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Original Article


Self-reported food hypersensitivity in Sweden, Denmark, Estonia, Lithuania and Russia


N. E. Eriksson1, C. Möller2, S. Werner3, J. Magnusson4, U. Bengtsson4, and M. Zolubas5

1Lung & Allergy Clinic, County Hospital, Halmstad, Sweden, 2Dept of Clinical Sciences, Pediatrics, Umeå, Sweden, 3Allergy Clinic, Heart and Lung Division, University Hospital, Lund, Sweden, 4Asthma and Allergy Research Group, Department of Respiratory Medicine and Allergy, Sahlgrenska University Hospital, Göteborg, Sweden, 5Seamen's Hospital, Klaipeda, Lithuania

J Invest Allergol Clin Immunol 2004; Vol. 14(1): 70-79



Aim: The main aim of the study was to describe the differences between some Northern countries regarding what foods, according to the patients, elicit hypersensitivity symptoms.

Methods: At the participating clinics, patients with a history of food hypersensitivity (n = 1139) were asked to fill in a questionnaire in which 86 different foodstuffs were listed. Skin-prick tests (SPT) were performed with common inhalant allergens.

: The foods that were reported as eliciting symptoms differed between countries. In Russia, Estonia, and Lithuania; citrus fruits, chocolate, honey, apple, hazelnut, strawberry, fish, tomato, egg, and milk were most often reported as causes of hypersensitivity. In Sweden and Denmark; birch pollen (BP) related foods, such as nuts, apple, pear, kiwi, stone fruits, and carrot were the most common causes. In all countries, children, more often than adults, had symptoms of allergic reaction to citrus fruits, tomato, strawberry, milk, egg, and fish. Most patients (95%) reported hypersensitivity to several foodstuffs (median: eight foods). The most common symptoms were oral allergy syndrome and urticaria. Severe symptoms were most common with fish, shellfish, nuts, and milk. Slight symptoms were most common with rice, coriander, poppy seed, lingonberry, corn, caraway, red currant, and fig. Earlier well-known correlations,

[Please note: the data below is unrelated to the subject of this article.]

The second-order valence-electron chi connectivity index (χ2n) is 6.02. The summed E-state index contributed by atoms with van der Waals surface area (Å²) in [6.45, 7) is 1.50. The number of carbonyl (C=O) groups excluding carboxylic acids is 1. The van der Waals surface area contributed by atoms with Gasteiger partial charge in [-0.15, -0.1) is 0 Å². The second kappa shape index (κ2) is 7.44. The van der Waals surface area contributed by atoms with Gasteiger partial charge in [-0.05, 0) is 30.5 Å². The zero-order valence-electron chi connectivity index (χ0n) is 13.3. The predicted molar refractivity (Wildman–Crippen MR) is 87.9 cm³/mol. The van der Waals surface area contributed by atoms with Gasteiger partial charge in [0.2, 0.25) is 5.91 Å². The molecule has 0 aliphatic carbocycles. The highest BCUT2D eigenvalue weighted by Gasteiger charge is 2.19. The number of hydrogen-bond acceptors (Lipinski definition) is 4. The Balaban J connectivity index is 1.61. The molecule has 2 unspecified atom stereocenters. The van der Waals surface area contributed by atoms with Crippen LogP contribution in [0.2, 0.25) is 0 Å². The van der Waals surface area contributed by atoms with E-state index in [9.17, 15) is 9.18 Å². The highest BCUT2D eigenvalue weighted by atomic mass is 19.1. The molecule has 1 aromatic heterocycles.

such as that between BP sensitization and some fruits and vegetables, as well as that between mugwort and some spices, were corroborated. Positive correlations were found between self-reported hypersensitivity to crustaceans and SPT with horse. A negative correlation was seen between hypersensitivity to crustaceans and SPT with BP.

: The foodstuffs that often are reported to cause food hypersensitivity, differ between Sweden/Denmark on one side and the Baltic States and Russia on the other. BP-related foods dominate in Scandinavia, whereas some mugwort-related foods are of more importance in Russia and the Baltic States.

: allergy, East Europe, cross-reactions, epidemiology, food allergy, food hypersensitivity, Northern countries, questionnaire